How you market yourself truly matters.
Whether you're employed by the lab, the nursing department, the ED, staff education, or any other department at your facility, you're also in marketing.
Believe it or not, you were hired to help your employer market their services to those who need healthcare. How well do you represent your employer, department, and manager to those who you encounter every day? What do your actions, speech, appearance, and personality say about your employer? Whatever it is, that's your marketing message and patients use it to choose where to obtain their healthcare services.
Customers have choices from where to obtain healthcare services, and when enough of them choose your employer, you get to keep your job. When enough of them go elsewhere because they don't like your marketing message, you get to lose your job. That's how a free-market economy works. Your marketing message is delivered at least four ways.
Skill --- nobody buys a car that konks out on the test drive. In fact, not only will a customer not buy that particular car, he's not likely to buy any car from that dealer. After all, why buy a car from someone who thought the one you just drove was worthy of his lot? Surely the others passed no greater scrutiny. Likewise, few patients will come back and let the same phlebotomist stick them who disappointed them the last time. They're not even likely to come back to the same lab, thinking all the cars on the lot must be the same.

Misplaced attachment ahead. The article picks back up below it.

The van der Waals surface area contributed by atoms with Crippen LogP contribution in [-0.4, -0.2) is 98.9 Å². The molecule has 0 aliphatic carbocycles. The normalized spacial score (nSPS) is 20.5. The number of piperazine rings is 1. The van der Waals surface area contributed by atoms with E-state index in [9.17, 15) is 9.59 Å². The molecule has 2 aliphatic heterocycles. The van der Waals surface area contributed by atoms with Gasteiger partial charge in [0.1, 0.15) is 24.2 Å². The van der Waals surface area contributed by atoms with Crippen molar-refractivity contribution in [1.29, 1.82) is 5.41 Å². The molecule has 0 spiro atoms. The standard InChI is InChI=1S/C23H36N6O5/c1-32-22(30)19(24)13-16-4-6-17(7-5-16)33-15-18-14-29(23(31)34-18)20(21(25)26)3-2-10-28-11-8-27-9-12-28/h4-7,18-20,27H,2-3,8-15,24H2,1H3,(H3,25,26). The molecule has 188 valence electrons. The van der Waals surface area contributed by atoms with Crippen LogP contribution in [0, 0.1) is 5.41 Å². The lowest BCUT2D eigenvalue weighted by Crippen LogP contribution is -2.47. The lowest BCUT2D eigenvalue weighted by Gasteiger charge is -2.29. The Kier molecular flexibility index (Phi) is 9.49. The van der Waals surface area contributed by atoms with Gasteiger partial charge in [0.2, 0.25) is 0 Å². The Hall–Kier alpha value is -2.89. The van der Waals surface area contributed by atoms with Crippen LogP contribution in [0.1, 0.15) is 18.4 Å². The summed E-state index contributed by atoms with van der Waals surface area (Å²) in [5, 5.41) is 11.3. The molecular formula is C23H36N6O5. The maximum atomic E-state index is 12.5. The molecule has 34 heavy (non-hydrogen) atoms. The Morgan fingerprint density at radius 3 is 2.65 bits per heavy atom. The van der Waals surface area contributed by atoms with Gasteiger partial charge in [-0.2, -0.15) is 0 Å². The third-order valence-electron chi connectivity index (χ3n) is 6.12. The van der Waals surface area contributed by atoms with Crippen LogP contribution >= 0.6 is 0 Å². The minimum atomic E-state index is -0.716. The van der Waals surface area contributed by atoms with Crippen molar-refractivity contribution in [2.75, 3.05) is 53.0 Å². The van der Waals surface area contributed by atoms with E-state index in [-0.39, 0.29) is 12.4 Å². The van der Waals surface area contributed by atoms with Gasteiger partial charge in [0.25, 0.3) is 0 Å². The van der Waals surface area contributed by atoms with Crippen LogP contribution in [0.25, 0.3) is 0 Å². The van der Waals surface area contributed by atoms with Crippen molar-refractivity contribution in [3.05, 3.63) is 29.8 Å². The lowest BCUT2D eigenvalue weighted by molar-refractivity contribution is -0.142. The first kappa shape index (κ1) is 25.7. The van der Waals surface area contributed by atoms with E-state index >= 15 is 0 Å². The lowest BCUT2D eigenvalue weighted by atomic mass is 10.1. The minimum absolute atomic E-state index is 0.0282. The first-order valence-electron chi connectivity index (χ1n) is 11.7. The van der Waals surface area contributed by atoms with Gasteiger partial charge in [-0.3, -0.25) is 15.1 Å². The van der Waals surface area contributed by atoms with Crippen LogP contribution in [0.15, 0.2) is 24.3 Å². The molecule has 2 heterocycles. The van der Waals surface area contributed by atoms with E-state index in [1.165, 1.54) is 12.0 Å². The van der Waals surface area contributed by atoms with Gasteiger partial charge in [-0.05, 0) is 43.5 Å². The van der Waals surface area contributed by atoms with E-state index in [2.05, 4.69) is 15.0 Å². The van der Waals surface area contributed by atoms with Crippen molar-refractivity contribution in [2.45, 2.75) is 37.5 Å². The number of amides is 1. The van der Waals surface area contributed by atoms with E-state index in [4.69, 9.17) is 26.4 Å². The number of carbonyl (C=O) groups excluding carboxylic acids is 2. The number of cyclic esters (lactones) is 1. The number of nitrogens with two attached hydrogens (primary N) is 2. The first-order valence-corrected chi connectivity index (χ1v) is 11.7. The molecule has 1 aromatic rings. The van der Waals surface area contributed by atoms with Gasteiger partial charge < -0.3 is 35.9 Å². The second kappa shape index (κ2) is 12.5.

Appearance --- When a mechanic crawls out from under a vehicle covered in grease, dirt and sweat, his marketing message is "I'm not afraid to get a little dirty if that's what it takes to fix your car." But when patients see you, they must see clean.
When a patient sees your scrubs clean and tidy, your nails trimmed, your appearance well groomed and a smile on your face, your marketing message is "When I'm not cleaning my hands and nails, I'm thinking about how to make you glad you came here for your lab work." You can't trust a dirty healthcare professional anymore that you can trust a clean mechanic.
Speech --- Even the tidiest phlebotomist can scare off customers if they don't speak plainly, knowledgeably, sincerely and with polish. Do you answer patient questions with genuine authority or do you use speculation presented as fact? Do you answer in terms that are either beyond the patient's understanding or insulting their intelligence? All of these are delicate differentiations that are best when simplified. All patients want to know is 1) you're glad to see them, 2) you know your subject, 3) you're honest, and 4) you care.
Personality --- No marketing message is complete, or genuine, until it's wrapped in personality. This is where you separate yourself from a robot. Robots can be technically flawless, impeccably clean and tidy, and be programmed to articulate clearly and intelligently. Your personality is what makes you human, unique, endearing, and alive. It's also what makes your marketing message effective. Patients won't return for more attitude, indifference, complaints about your employer, or negativism. They will return for your enthusiasm, confidence, and the way you exude how much you enjoy your work.
Take a personal inventory of the degree to which your marketing message is delivered in each of these four ways. Ask yourself if you are effectively selling your employer's services, or discouraging repeat visits.
Deep down, you probably don't feel like a sales person; you may not even want to be one. You're a healthcare professional, and you delivery a high-quality product: your expertise. Your expertise is why you were hired; your marketing message is what keeps you there.
What's your marketing message?
overall rating: my rating: log in to rate